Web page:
So, it’s safe to say we got shafted with the released version of DOAX, right?! Nah, just joking… it really isn’t much different.
This is the beta for Tony Hawk’s Pro Skater. There were very big differences from the beta to the final game. Some levels are heavily edited from their final versions, and some levels didn’t make it at all. In the character select screen, the characters (save for Bucky Lasek) are very unchanged from their final versions. Chad Muska is used as placeholder for some of the characters.
The School is the first level in the beta. There are some differences, like the fact that the rooftop is blocked by fans, and that the pool area is also very changed. Instead of collecting 1 secret tape for each level, there are multiple secret tapes to be found in each level. The “Bonus 500″ and the “Bonus 200″ point symbols are now just plain rings.
Thanks to Christopher Mauro for the contribution!
Here is footage of some levels that didn’t make it:
Downhill: This level didn’t make the final cut because it looked too similar to a level in the arcade game, “Top Skater”.
Classic Concrete: This level didn’t make it because it was just a physics test, to see how the skater model reacted to terrain like grass, dirt, etc.
Suburbia: It’s unclear why this level didn’t make it. Some say that it was an early version of the San Francisco level, And I definitely see similarities. But for the most part, it doesn’t look anything like it.
Freeway: This was probably taken out because it was boring and didn’t have many things to trick off of. I think some of the level was used in the second level of Mat Hoffman’s Pro BMX, like the grindable steel girder and the porta-potties.
In 1994 / 1995 Core Design was working on a new golf game titled “Tee Off”, planned to be released on the Sega 32X, Playstation and Saturn. Various magazines published 3D models for the characters, taken from an early tech demo, that shown an awesome graphic for its time. As wrote by Yakumo and Segafreak_NL on the Assembler Forum, Tee Off later became Virtual Golf / Tournament Leader and was released in Europe and Japan only for the Saturn. The 3D pre-rendered models were never used in the final game, but the option select font remained the same. You can see a video from the final version on Segagagadomain!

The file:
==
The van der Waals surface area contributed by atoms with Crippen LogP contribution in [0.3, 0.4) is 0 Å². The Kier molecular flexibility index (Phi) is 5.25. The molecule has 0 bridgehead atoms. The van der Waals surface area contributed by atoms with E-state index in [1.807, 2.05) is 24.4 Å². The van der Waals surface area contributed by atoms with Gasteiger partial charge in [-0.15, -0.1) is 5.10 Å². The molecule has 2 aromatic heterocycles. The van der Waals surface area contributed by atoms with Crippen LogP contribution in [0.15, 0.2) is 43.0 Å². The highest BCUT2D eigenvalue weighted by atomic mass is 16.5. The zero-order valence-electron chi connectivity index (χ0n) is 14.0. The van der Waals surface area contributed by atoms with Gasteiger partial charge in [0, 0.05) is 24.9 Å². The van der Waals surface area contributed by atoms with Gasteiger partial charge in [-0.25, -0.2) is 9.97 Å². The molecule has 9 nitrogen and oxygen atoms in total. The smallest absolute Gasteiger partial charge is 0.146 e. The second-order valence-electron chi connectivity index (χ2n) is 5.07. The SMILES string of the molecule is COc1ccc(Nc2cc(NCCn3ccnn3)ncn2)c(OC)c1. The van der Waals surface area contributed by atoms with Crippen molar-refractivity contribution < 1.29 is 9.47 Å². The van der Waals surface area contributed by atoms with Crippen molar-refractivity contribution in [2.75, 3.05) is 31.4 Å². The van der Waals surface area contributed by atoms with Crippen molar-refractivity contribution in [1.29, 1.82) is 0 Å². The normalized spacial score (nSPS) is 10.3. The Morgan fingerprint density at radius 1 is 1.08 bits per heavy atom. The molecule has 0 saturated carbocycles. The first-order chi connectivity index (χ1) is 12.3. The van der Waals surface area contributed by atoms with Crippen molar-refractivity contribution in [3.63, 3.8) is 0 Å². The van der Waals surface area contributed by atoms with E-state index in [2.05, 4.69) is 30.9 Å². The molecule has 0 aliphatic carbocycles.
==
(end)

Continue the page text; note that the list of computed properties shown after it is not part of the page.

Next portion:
NBA Elite 11 is a cancelled basketball game that was in development by Electronic Arts for the Xbox 360 and Playstation 3, meant to be the first installment in the NBA Elite series, succeeding EA’s NBA Live series. As we can read in Wikipedia, NBA Elite 11 was originally planned to be released on October 2010, but the game was delayed until March 2011 due to “concerns about gameplay polish”. Basically, the game had too many problems, gamers we not happy with the demo and EA decided to cancel it.
The game’s cancellation was officially announced on November 2010 and development of the franchise was moved from EA’s Black Box studio to its Florida-based Tiburon studio. EA has stated that it will instead release free DLC for last year’s NBA Live 10, including roster updates for the 2010–11 NBA season.
EA recently conducted “seasonal layoffs,” though the company says its current restructuring efforts are “relatively small.” Part of this restructuring appears to be moving the NBA Elite series, which it does plan to bring back in the future, from EA Black Box to EA Tiburon.
Analysts estimated that NBA Elite 11′s delay was going to cost EA somewhere in the realm of $60 million with around 1 million in lost sales for this fiscal year, so now those estimated numbers may be straight up losses. NBA Elite 11 was reportedly delayed over quality concerns, which freed up pack-in NBA Jam for a solo release on the Xbox 360 and PlayStation 3.